Chartism: A Global History and other essays, Richard Brown, Authoring History, 2016, 324 pp., £10.96, paper, ISBN 1534981438
This volume of essays written partly, the author reveals, as a response to a student enquiring in 2003 ‘What impact did Chartism have on the rest of the world brings the word total of the series of six volumes of which it forms part to 850,000 words. Few if any individual historians have ranged so widely and encompassed so many dimensions of the Chartist movement than Richard Brown. Moreover, like so much of Richard Brown’s work it combines a pedagogic enthusiasm with cutting edge research engaging particularly with the global resonance of the movement, an aspect of Chartism that had not previously been ‘the subject of serious consideration’. The author revisits and develops in the opening chapters of this volume of essays his previous consideration of ‘the nature of Chartism as it looked outwards to Britain’s colonies’, exploring how Chartist ideas spread across the globe. It also considers how and to what extent Chartism influenced ‘the critique of Britain’s place in the world and particularly how far Chartists and Chartist ideas influenced the definition of colonial rule within and by white-settler colonies in opposition to colonial rule as seen from the Colonial Office. It provides extended, detailed studies of Chartism and North America and Chartism in Australia, whilst recognising that the three decades after 1830 saw widespread rebellion against British colonial rule from the Canadas to New Zealand and from India to South Africa and Australia where there was ‘an upsurge of anti-colonial protest as indigenous peoples and colonial settlers sought to assert their “rights” against the overweening authority of coercive and largely unaccountable colonial states’.
In the remainder of the book, Brown provides an up-to-date perspective upon ‘issues that have been persistent themes’ in understanding the genesis and impact of this absorbingly fascinating movement, encompassing ‘historiography, women, radicalism and Chartism’, Chartist leadership, and Chartism and the state, re-affirming the continuing value of the groundwork of F.C. Mather in exploring the reaction of the government to Chartism. He also considers how Chartism has been viewed through ideological prisms ranging from late-nineteenth century socialism to twentieth-first century Welsh nationalism and remembered in memorials, literature, drama, sculpture and public art such as the Newport Mural unveiled for the 150th anniversary of the rising of 1839. In contrast to the centennial discussions in 1939, which had focused upon whether the event should be commemorated at all and the question of whether it was ‘an accidental riot or a rebellion’, in 1989 ‘the Charter was no longer controversial and the emphasis was on the benefits the commemoration brought to the town in terms of the potential economic boost from tourism’. ‘Ironically’, the author concludes ‘the rebellion was being given a capitalist slant by generating civil pride’.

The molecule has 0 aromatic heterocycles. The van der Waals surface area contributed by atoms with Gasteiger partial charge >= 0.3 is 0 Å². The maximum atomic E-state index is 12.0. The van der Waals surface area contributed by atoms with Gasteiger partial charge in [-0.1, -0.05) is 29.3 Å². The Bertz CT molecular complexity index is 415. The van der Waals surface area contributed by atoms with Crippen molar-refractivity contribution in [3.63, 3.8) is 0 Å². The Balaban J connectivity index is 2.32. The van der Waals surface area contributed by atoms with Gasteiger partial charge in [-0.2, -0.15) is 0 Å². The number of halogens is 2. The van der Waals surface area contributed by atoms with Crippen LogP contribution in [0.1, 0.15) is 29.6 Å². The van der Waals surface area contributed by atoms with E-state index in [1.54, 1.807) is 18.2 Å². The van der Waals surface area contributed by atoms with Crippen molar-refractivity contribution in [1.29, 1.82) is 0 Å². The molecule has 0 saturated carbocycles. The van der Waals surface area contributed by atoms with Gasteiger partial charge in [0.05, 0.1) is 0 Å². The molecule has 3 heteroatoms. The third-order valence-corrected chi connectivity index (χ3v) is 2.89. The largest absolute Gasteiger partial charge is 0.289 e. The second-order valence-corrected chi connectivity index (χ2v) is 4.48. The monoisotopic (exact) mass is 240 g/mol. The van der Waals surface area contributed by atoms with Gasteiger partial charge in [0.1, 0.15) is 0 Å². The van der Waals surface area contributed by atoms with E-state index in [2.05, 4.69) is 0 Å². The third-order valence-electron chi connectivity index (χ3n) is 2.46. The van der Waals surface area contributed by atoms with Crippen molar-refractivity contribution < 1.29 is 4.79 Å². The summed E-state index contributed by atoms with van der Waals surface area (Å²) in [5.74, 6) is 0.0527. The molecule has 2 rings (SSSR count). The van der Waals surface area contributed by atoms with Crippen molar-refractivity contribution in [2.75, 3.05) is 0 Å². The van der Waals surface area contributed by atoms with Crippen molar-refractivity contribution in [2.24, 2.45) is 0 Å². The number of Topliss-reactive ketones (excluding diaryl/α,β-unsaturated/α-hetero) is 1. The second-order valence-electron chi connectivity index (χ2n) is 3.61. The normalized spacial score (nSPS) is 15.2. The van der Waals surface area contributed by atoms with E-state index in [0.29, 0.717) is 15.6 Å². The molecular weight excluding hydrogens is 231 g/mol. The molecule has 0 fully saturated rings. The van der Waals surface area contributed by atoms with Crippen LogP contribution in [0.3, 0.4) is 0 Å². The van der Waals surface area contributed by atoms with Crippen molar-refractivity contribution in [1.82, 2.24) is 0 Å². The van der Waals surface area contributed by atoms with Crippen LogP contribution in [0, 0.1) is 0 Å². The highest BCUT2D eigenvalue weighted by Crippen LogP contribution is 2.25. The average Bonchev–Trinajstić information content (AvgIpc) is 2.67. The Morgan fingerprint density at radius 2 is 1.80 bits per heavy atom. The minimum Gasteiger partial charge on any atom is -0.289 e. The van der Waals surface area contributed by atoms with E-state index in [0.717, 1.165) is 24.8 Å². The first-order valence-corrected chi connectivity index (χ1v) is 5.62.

Finally, the cover, like all the preceding volumes in the series features a distinctively atmospheric painting by the romantic artist J.M.W. Turner, though its particular relevance here is perhaps less self evident than in some of the illustrations selected for the other volumes, most notably the Welsh sunset of 1838 on the cover of one of the companion volumes Chartism: Localities, Spaces and Places, The North, Scotland, Wales and Ireland. The illustration on the cover of the volume under review is Petworth Park with Lord Egremont and his dogs c 1828 and distinctly pre-Chartist. Given that one reviewer of Franny Moyle’s recent biography of Turner has observed that there is ‘no evidence that Turner was ever distracted by politics’ it is perhaps more tenuous in other respects also, though implicitly it may have been chosen because it depicts a representative of an ancien regime landed aristocracy in a world about to change a decade later as a result of the People’s Charter.